Hendrik Samuel Witbooi

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Monument of Captain Hendrik Samuel Witbooi at Parliament Gardens in Windhoek

Captain Hendrik Samuel Witbooi, Nama name: ǃGae-nûb ǃnagamâb ǃNansemab, (1 June 1906 – 29 July 1978) was the sixth Kaptein of the ǀKhowesin, a subtribe of the Orlam, in the area of South-West Africa (SWA), today's Namibia. He was born in Gibeon; Hendrik Witbooi was his grandfather. He was selected to be the successor of his uncle David Witbooi who died in 1955.[1]

Together with Hosea Kutako, Samuel Witbooi was involved in the drafting of a petition to the United Nations in 1947 to put Namibia under British trusteeship. The petition was signed at the occasion of the 1947 Herero Day gathering and subsequently presented to the UN by Reverend Michael Scott, because neither Kutako nor Witbooi were allowed to leave South-West African territory.[2] In 1956, Witbooi addressed the UN again, "on behalf of the non-European inhabitants of SWA".[3] The results were that the UN rejected a request to divide South-West Africa and allocate its southern parts permanently to South Africa.[1] They also extended their own mandate on South-West Africa for one more year.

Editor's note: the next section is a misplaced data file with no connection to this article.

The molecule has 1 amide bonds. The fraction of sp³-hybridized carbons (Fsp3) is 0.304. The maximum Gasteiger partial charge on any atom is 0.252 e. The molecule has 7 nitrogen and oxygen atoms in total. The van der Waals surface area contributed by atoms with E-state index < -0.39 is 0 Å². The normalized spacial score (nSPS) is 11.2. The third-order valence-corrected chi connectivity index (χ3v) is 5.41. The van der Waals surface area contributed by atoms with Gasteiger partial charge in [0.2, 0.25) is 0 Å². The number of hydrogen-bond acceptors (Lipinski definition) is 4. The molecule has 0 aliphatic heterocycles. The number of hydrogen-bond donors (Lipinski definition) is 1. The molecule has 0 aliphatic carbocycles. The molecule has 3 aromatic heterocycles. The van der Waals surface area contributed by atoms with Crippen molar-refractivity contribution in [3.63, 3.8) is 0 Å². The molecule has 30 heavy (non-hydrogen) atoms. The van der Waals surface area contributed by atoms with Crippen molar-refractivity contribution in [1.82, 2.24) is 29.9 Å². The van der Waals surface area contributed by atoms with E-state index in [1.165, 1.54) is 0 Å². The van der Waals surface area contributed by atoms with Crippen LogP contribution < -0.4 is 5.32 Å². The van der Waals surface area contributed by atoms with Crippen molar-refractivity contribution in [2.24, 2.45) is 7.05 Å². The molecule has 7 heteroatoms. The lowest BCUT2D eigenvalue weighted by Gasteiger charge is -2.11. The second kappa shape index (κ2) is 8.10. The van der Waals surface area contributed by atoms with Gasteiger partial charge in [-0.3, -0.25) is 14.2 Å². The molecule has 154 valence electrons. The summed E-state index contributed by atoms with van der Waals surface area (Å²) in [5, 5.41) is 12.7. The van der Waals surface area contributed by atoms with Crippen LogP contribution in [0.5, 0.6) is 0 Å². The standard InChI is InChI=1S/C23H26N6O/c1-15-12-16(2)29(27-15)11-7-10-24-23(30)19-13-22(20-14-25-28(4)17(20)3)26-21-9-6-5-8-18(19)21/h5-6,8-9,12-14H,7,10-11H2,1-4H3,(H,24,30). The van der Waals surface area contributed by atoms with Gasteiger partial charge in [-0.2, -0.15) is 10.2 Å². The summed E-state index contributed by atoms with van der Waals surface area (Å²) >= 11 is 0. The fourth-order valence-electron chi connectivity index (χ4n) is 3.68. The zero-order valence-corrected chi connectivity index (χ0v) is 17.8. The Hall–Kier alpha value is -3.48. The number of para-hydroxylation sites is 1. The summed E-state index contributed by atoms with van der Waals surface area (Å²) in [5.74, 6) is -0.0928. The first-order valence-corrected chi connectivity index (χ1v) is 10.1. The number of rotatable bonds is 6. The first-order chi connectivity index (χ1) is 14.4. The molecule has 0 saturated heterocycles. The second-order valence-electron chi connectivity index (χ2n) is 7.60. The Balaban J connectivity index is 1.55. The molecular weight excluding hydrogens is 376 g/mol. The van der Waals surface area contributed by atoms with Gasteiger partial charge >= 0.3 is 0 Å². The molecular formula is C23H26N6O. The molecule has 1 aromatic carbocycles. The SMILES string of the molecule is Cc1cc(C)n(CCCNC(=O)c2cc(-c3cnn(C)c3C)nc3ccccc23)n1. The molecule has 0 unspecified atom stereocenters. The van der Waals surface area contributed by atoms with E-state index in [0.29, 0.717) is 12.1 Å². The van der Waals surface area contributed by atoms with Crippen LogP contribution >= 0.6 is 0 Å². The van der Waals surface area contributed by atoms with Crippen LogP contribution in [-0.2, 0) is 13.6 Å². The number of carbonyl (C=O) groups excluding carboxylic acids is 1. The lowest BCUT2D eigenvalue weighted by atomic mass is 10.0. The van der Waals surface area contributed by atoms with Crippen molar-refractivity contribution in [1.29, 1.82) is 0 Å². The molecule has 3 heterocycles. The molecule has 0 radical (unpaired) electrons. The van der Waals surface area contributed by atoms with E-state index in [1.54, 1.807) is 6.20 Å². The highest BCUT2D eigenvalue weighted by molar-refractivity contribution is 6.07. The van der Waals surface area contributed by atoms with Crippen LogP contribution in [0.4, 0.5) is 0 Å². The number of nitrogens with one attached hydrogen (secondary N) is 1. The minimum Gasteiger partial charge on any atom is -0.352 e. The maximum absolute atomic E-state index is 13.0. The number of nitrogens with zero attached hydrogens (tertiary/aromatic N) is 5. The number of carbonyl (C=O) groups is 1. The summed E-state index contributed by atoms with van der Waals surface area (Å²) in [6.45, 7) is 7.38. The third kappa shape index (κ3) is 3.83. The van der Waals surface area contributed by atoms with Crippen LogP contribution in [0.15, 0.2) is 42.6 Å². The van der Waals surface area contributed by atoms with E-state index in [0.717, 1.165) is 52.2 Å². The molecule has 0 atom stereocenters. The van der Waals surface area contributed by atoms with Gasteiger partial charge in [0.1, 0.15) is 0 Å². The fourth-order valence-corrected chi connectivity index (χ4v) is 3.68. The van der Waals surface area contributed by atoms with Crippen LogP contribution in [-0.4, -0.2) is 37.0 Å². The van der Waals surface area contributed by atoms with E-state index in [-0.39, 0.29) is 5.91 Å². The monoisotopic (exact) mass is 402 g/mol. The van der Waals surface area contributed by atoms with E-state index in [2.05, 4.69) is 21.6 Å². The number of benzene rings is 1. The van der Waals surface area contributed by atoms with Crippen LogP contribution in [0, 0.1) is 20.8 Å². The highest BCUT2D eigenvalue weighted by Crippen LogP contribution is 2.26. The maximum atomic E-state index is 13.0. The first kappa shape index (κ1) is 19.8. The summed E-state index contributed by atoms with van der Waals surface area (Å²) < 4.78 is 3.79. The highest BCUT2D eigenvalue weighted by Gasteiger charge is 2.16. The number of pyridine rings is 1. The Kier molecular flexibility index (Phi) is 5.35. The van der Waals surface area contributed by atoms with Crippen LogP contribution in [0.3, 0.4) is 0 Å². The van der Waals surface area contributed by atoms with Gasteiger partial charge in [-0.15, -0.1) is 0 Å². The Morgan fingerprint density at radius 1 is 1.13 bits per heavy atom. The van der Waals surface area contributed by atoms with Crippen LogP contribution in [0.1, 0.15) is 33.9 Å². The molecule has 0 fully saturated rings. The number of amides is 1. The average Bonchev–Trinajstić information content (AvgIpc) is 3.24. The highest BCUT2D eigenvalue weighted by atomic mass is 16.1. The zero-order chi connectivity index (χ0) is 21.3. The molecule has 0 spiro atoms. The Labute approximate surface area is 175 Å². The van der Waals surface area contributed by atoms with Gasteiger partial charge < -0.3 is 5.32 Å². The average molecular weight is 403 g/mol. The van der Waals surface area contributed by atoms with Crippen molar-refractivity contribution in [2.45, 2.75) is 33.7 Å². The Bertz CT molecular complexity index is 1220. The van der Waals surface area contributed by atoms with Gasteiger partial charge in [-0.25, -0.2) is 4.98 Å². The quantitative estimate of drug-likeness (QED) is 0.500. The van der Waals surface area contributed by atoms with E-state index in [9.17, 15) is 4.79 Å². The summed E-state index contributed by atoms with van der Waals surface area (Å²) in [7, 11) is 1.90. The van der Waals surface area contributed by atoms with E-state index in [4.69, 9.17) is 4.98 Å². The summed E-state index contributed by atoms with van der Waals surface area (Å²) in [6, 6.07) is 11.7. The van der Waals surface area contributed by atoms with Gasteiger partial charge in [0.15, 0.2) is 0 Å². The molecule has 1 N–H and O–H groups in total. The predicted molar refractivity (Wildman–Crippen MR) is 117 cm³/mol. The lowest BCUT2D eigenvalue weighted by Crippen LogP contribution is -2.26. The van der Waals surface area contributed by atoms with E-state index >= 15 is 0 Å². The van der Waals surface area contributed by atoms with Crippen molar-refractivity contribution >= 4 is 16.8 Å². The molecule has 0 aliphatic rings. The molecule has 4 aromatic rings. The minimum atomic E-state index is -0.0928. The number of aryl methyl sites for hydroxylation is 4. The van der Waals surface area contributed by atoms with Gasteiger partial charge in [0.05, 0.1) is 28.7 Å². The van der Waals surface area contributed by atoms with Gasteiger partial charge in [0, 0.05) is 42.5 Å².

Witbooi was a strong opponent of the South African system of Bantu Education which deprived black learners of an appropriate access to education. He then established the African Methodist Episcopal Church Private School which used English as medium of instruction. He was a strong opponent of the South African Homeland policy. Furthermore, he aggressively opposed the enforced resettlement of the ǃGami-ǂnun (Bondelswarts) from the Warmbad area to Gibeon. Throughout November 1967 he advised the ǃGami-ǂnun in Warmbad to reject any South African resettlement plans. Witbooi joined SWAPO in 1977 but died not long after that, in 1978. Hendrik Witbooi, Jr. succeeded him as chief of the ǀKhowesin.[1]

Hendrik Samuel Witbooi is regarded a hero of the Namibian struggle for independence. He is known for the quote

"I don't want to possess a part of our country — I want to have the whole Namibia."

which resulted in a criminal charge laid against him by the South African administration.[1] Outside Windhoek's Tintenpalast there is a statue of him.[4]


  1. ^ a b c d Dierks, Klaus. "Biographies of Namibian Personalities, W". Retrieved 2 October 2010. CS1 maint: discouraged parameter (link)
  2. ^ Vigne, Randolph (7 July 2006). "Michael Scott, 'a troublemaker' who helped people of Namibia". The Namibian.
  3. ^ Kössler, Reinhart (1998). "Traditional communities and the state in Southern Africa" (PDF). Africa Spectrum. 33 (1): 19–37.
  4. ^ "Monuments". Visit Windhoek. Archived from the original on 7 March 2011. Retrieved 13 January 2011. CS1 maint: discouraged parameter (link)